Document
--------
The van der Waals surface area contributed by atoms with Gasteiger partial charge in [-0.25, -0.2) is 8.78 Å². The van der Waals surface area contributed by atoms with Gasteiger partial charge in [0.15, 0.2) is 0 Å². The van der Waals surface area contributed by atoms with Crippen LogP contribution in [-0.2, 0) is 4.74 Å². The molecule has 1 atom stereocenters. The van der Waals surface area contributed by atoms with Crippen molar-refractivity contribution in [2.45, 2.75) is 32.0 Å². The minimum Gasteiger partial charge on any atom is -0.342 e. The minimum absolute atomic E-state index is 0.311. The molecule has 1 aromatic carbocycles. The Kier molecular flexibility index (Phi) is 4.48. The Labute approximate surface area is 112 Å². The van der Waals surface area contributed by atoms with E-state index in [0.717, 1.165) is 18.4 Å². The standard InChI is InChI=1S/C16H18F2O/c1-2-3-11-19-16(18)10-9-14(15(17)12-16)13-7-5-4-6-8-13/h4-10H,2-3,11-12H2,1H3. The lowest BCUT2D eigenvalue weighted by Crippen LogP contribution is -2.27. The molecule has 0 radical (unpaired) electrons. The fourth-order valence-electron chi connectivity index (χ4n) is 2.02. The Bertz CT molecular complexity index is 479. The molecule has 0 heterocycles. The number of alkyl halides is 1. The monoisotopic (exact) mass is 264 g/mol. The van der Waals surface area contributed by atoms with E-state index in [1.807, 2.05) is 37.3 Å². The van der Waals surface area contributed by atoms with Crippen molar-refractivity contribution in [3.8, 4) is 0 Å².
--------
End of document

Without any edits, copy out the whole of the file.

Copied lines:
The van der Waals surface area contributed by atoms with Gasteiger partial charge in [-0.25, -0.2) is 8.78 Å². The van der Waals surface area contributed by atoms with Gasteiger partial charge in [0.15, 0.2) is 0 Å². The van der Waals surface area contributed by atoms with Crippen LogP contribution in [-0.2, 0) is 4.74 Å². The molecule has 1 atom stereocenters. The van der Waals surface area contributed by atoms with Crippen molar-refractivity contribution in [2.45, 2.75) is 32.0 Å². The minimum Gasteiger partial charge on any atom is -0.342 e. The minimum absolute atomic E-state index is 0.311. The molecule has 1 aromatic carbocycles. The Kier molecular flexibility index (Phi) is 4.48. The Labute approximate surface area is 112 Å². The van der Waals surface area contributed by atoms with E-state index in [0.717, 1.165) is 18.4 Å². The standard InChI is InChI=1S/C16H18F2O/c1-2-3-11-19-16(18)10-9-14(15(17)12-16)13-7-5-4-6-8-13/h4-10H,2-3,11-12H2,1H3. The lowest BCUT2D eigenvalue weighted by Crippen LogP contribution is -2.27. The molecule has 0 radical (unpaired) electrons. The fourth-order valence-electron chi connectivity index (χ4n) is 2.02. The Bertz CT molecular complexity index is 479. The molecule has 0 heterocycles. The number of alkyl halides is 1. The monoisotopic (exact) mass is 264 g/mol. The van der Waals surface area contributed by atoms with E-state index in [1.807, 2.05) is 37.3 Å². The van der Waals surface area contributed by atoms with Crippen molar-refractivity contribution in [3.8, 4) is 0 Å².